I want to plunge right into praises for this book, for several reasons. First, and just to get it out there in public so no one can say I hid the facts from you, I didn’t have to pay for this book. A kind and enthusiastic bookseller sent it to me all the way from the U.K. (Thanks, Nigel!) for me to review. Not to encourage or discourage any authors or publishers who are thinking of making the same offer, I need to add that I only accept such an offer if it sounds like a book that I want to readand I will be honest about what I think of it!
Second, this Volume 1 of the “Dark Inventions” is the beginning of a powerful new fantasy for young readers. It has a bit in common with Philip Pullmans “His Dark Materials” trilogy, and it also reminds me of the “Wolves Chronicles” by Joan Aiken. Set mostly in a ghastly, seaside town in a bizarro-England, for which the weather, crime, industrial pollution, corruption, and unethical journalists make Grimston-on-Sea an amazingly apt name. A weirdly talented girl named Lucy Blakewhose gifts include inventing (also known as LYING)soon comes into focus. Both of her parents disappeared and/or died under mysterious circumstances, and she lives in her ancestral house with a conniving, lampstand-shaped stepmom, a spineless, jingle-writing step-stepdad, and a stepbrother whose name (Tarquin) pretty much tells you everything you need to know about him. She has a friend named Toby Lindstrom, who is pretty ordinarynot particularly brave, not very good at keeping secretsbut solidly loyal. She has another friend named Fenny who vanishes in broad daylight, on a crowded boardwalk, at the beginning of the story. And everyone else, more or less, is her enemy.
That includes some pretty powerful people. By the end of the book, she has made a couple more friends (notably a private dick named Bentley Priory), but lots more powerful enemies including the police, the press, a law firm, the staff of a psychiatric hospital, any number of people and things in a world called Farperoo, and last but not least, an eeeevil angel named Raziel. And why shouldnt Lucy have enemies? She has the power to move between several worlds. She can conjure tons of salted-in-the-shell peanuts out of thin air. She is in possession of a book that existed before the world was created. AND she has the power to alter, create, or destroy reality simply by telling lies…erm, I mean inventions.
So on the Pro side of getting this book: it is a daringly imaginative fantasy, full of thrills, chills, and laugh-out-loud humor; it is attractively illustrated by Matthew S. Armstrong; and, judging by the size of this book, plus certain hints that there may eventually be 3 more like it, you could pass a lot of wonderful hours reading this tale. The author has a very individual style and a clever way of paying out information, though at first its differentness may be a bit offputting. And theres no denying that the book is solidly bound.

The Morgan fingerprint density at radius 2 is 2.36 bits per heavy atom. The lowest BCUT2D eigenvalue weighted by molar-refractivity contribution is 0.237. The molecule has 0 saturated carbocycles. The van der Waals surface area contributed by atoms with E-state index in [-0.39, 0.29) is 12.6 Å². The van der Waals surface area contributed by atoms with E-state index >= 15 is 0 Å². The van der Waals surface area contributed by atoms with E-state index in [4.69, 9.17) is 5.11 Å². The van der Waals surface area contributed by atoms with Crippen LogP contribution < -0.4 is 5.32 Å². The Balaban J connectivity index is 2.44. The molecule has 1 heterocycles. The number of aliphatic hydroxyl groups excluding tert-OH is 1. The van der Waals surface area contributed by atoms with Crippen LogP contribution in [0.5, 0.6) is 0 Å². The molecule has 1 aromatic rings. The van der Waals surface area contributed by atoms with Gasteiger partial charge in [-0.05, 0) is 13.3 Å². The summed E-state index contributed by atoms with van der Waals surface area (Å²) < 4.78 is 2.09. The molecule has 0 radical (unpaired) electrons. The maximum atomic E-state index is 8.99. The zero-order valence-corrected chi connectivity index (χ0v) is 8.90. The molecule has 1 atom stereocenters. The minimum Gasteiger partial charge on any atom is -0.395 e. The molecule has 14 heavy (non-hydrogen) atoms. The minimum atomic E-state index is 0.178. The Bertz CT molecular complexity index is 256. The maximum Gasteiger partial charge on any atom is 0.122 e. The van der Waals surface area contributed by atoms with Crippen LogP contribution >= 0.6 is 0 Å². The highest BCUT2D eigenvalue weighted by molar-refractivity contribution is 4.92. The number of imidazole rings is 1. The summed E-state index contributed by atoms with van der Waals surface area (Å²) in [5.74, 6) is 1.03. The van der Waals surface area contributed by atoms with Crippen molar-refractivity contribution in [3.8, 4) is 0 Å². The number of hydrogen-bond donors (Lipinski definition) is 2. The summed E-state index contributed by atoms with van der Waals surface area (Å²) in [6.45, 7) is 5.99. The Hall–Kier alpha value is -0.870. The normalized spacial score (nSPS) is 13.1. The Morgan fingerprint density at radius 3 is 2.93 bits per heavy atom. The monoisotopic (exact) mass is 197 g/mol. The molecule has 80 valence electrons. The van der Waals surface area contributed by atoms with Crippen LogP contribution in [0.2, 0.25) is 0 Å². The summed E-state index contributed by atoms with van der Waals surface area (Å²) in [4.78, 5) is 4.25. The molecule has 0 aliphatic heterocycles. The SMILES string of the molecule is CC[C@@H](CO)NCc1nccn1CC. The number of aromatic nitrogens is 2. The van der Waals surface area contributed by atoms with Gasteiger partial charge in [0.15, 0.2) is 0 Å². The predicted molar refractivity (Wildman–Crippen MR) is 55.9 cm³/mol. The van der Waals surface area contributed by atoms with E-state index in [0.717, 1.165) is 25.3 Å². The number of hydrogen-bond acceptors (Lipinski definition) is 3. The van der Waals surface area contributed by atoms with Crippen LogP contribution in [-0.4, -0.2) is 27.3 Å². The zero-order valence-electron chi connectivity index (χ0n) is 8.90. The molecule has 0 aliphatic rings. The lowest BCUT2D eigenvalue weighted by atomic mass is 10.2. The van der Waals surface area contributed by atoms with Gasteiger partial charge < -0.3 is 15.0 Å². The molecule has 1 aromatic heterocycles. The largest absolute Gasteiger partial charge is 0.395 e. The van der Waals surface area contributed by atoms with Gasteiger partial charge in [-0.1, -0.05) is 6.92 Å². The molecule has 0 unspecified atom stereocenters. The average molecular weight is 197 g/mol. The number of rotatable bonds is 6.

HOWEVER, I must also mention the Con side: the binding again. This book is hugethick, wide, tall, and heavily bound. I believe it is self-published, which may explain all this. Maybe an advantage of publishing commercially is that you get a lighter stock of paper, less offensive-smelling ink, and an overall product that sits more comfortably in the hand. This book gave me wrist cramps! But Im not just kvetching about the weight. The page format is like one of those big, dull textbooks you had in high school or college, with really wide paragraphs that cost more effort to read than the narrower format found in most fiction.
My overall verdict is that the book is worth reading even if it is a little hard on the arms and eyesbut I do hope future editions are formatted better. Also, I cant help noticing (because of my theological training) that the authors ideas about angels and demons are a little goofy, if not disturbing. But it is also clear that the worlds (even the real world) in this story are fictional, fantasy worlds where more than just the spelling of things like Ingulesh and Latinn is likely to be different from our own. I think you will enjoy visiting this world, and I predict that you will be hopelessly hooked by the ending.